The painful way to fight inflation

The finances of American households are turning to a heavy patch.

Consumer prices have been rising at the fastest pace since 1981, and given the breadth of today’s rapid inflation – which manifests itself in various costs such as airline tickets and apartment rentals – it is unlikely to fade completely on its own. Trying to fight them will probably be painful for many working families.

The country’s main tool for combating price increases is the Federal Reserve’s policy. The Fed is trying to bring inflation back under control by raising interest rates, which is causing a chain reaction to cool the economy. Higher interest rates increase the cost of mortgages and corporate borrowing, which slows business growth and leads to lower employment. As the labor market weakens, wage growth slows, further limiting buying. Less shopping allows supply to catch up.

IN a challenge for many working families is that their wages may slow before prices rise. Fed officials predicted last week that unemployment would start rising by the end of the year, but inflation will remain up 5.2 percent.

This means that consumers’ purchasing power is likely to erode after several months of wage growth already failed to keep up with rising prices. At the same time, rising interest rates have led to unsettled markets and led to a sharp drop in stock prices, cutting off many domestic nesting eggs. Higher mortgage costs slow down the housing market and can reduce the value of housing, further reducing wealth – because for many families real estate makes up a large part of net worth.

As household incomes and balance sheets suffer, many Americans may wonder: Isn’t there a better way to tackle inflation? Today I will explain why politicians choose this painful path.

Prices usually jump when consumers and businesses are looking for more goods and services than companies can or are willing to provide. To use a recent example, search for cars bounce up last year, but car companies were unable to increase production fast enough to meet the jump amid a shortage of parts. While buyers competed for a limited number of sedans and pickups, prices skyrocketed.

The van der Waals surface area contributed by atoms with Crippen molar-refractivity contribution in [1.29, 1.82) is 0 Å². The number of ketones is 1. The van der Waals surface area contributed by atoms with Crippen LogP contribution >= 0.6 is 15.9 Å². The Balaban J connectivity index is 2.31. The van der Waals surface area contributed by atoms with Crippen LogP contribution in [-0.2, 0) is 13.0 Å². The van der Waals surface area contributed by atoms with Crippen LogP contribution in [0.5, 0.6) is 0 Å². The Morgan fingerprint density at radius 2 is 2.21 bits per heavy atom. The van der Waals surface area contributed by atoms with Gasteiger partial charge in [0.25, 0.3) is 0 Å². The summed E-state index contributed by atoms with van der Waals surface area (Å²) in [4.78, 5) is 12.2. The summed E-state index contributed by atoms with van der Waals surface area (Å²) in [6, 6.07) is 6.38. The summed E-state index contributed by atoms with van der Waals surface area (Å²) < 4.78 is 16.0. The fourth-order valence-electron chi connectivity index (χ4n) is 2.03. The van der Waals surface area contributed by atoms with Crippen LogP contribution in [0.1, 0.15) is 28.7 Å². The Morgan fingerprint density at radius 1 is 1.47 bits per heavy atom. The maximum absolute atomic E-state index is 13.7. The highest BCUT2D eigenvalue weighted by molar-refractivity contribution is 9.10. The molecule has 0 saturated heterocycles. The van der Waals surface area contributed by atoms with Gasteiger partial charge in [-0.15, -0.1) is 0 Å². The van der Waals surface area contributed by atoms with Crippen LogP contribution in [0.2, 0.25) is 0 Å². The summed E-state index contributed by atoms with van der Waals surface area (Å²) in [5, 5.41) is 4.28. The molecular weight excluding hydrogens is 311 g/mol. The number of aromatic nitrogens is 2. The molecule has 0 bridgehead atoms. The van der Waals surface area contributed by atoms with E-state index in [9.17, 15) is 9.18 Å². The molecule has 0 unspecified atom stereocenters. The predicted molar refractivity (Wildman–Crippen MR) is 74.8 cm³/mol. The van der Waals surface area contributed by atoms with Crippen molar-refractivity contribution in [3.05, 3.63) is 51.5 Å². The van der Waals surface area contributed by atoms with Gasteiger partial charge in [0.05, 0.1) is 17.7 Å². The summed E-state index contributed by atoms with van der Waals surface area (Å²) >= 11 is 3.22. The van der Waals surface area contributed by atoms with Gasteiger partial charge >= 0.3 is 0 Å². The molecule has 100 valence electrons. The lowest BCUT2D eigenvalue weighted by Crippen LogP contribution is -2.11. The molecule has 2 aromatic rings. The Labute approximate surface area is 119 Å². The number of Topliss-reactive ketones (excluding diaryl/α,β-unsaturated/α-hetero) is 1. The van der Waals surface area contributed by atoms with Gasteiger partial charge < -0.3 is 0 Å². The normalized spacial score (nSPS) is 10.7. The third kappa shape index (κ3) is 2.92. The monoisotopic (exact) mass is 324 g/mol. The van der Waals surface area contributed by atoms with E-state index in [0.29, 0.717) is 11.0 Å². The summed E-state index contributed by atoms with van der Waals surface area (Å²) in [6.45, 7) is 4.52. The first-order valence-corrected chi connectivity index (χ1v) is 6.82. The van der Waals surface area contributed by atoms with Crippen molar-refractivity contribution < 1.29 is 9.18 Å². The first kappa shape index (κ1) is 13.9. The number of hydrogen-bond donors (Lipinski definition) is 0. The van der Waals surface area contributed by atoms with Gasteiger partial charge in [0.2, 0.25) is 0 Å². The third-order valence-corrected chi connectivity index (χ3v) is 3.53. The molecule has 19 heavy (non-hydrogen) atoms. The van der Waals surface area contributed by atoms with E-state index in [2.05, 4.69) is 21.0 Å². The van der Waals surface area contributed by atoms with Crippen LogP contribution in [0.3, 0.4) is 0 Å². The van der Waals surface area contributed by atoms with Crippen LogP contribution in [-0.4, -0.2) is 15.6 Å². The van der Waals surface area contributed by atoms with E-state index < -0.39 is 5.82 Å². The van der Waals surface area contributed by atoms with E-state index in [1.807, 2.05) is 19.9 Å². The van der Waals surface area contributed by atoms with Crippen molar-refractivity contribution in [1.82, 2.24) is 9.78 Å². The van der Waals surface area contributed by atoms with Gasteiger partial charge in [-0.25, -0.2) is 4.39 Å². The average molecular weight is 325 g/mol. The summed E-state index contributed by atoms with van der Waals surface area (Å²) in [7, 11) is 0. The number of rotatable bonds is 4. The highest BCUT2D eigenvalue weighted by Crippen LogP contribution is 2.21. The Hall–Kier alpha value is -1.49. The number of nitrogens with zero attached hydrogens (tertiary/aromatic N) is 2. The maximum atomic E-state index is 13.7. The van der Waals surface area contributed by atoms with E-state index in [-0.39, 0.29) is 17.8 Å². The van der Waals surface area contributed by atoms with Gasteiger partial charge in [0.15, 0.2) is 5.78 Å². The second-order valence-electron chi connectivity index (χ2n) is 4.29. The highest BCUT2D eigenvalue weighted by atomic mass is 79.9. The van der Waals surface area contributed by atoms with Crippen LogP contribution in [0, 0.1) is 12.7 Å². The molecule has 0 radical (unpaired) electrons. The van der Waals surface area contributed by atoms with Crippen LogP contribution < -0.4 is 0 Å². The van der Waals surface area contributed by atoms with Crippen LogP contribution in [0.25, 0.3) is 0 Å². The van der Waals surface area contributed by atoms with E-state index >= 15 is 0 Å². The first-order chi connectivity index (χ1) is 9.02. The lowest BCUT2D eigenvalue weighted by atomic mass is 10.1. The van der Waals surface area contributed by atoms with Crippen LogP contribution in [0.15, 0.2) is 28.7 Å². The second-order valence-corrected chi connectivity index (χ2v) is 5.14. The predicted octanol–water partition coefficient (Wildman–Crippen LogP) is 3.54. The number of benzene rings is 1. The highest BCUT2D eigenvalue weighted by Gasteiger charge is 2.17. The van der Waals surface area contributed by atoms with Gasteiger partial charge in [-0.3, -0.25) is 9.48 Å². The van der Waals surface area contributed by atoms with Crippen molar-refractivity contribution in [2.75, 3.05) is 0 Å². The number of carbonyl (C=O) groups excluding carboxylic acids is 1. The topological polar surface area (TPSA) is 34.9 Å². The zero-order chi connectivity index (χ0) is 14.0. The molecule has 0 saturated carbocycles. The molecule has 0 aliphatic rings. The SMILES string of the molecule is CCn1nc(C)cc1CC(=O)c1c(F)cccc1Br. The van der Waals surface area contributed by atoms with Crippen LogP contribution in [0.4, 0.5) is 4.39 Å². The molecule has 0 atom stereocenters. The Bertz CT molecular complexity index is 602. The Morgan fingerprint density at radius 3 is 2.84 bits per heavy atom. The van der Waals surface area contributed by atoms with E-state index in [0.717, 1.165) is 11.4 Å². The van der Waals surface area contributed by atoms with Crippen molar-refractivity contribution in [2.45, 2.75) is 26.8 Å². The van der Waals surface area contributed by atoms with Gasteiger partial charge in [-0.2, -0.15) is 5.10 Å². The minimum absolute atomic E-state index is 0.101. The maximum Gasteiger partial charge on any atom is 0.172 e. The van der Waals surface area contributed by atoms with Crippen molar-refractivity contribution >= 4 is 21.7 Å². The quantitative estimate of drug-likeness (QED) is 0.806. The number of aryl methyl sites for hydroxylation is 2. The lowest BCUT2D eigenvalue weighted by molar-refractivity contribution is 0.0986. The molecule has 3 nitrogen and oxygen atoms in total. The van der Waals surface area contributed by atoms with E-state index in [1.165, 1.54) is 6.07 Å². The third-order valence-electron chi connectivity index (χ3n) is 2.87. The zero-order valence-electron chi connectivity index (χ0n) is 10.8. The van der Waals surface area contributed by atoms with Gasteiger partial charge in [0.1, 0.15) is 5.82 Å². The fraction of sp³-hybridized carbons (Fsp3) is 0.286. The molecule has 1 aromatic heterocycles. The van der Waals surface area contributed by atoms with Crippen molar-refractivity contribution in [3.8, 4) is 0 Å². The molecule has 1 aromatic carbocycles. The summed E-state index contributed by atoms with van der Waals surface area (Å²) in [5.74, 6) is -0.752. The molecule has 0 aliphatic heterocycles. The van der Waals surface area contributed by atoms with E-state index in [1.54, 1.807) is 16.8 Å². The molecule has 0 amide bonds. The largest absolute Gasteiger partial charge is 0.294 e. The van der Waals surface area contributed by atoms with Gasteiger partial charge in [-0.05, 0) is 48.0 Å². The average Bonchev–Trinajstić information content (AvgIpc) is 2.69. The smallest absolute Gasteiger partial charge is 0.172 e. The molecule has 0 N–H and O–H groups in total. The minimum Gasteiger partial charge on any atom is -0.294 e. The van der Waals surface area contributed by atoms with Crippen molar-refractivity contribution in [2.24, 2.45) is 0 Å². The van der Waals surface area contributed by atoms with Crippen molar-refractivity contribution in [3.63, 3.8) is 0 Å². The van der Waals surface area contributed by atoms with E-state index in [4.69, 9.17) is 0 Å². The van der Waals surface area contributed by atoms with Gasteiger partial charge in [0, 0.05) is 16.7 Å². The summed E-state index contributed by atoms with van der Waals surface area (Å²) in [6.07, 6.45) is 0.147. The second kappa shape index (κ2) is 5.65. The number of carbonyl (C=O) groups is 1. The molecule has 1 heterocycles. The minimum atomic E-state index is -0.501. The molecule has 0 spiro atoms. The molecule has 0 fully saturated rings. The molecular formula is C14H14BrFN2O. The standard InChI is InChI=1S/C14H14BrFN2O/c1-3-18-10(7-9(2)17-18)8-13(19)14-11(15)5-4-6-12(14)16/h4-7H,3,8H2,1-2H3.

Fed policy works on the demand side of this equation. When fewer people shop for cars because car loans are expensive and the labor market feels less secure, less supply of vehicles may be enough to get around without causing prices to rise.

But crushing demand ranks somewhere between unpleasant and agonizing. When the Fed pressed interest rates to double-digit levels in the early 1980s, in an attempt to reduce rapid inflation, it sparked brutal successive recessions that pushed the unemployment rate to nearly 11 percent. (Currently, the percentage is at a historically low 3.6 percent.)

This grim historical example has led some labor-focused groups to call a more holistic response to today’s price increases, which are the result of both strong demand and disrupted supply.

The White House and Congress could help boost output in key parts of the economy by offering relief from offering the inflation equation.

The problem is partly in time. While the government can try – and is trying – to help build more affordable housingfor example, these policies take some time to take effect. While they help, consumers and businesses may have begun to expect rapid inflation. And with prices, expectations can be met on their own: workers who expect higher rental and food bills may demand higher pay to cover those costs, prompting their employers to raise prices to cover rising labor costs and trigger an inflation cycle.

This is one of the reasons why the Fed is intervening with its painful but faster tool.

Last week, the Fed raised interest rates with the biggest increase since 1994, while signaling that it expects grow them more this year than throughout the economic expansion that stretches from 2009 to 2020.

Even if it doesn’t cause a complete recession, the Fed’s approach is expected to hurt and is already doing so tanking of stocks. But officials say that if inflation remains uncontrollable, it would be worse, in part because it would be fuel insecurity and hurt low-income people with limited room for maneuver in their budgets.

For the past two years, PS 11, a Brooklyn elementary school, has struggled to move its music program online just as the pandemic cut short critical years for children’s musical development.

Novice musicians were content with their exercises in their living rooms, on their fire escapes, in the basements of their grandparents. Those who left their tools at school watched from the sidelines as their peers tried to keep up with each other through Google Meet.

Now the music is back in PS 11. At a recent rehearsal, despite the creaking of the clarinet and the occasional bleating of a deceptive saxophone, almost every student was smiling, Sarah Diamond told The Times. “It’s not about trying to create a little Mozart,” said Roshan Reddy, the group’s director. “It’s about students finding their own strength.”

See the PS 11 group in action and hear from the students. – Natasha Frost, author of briefings

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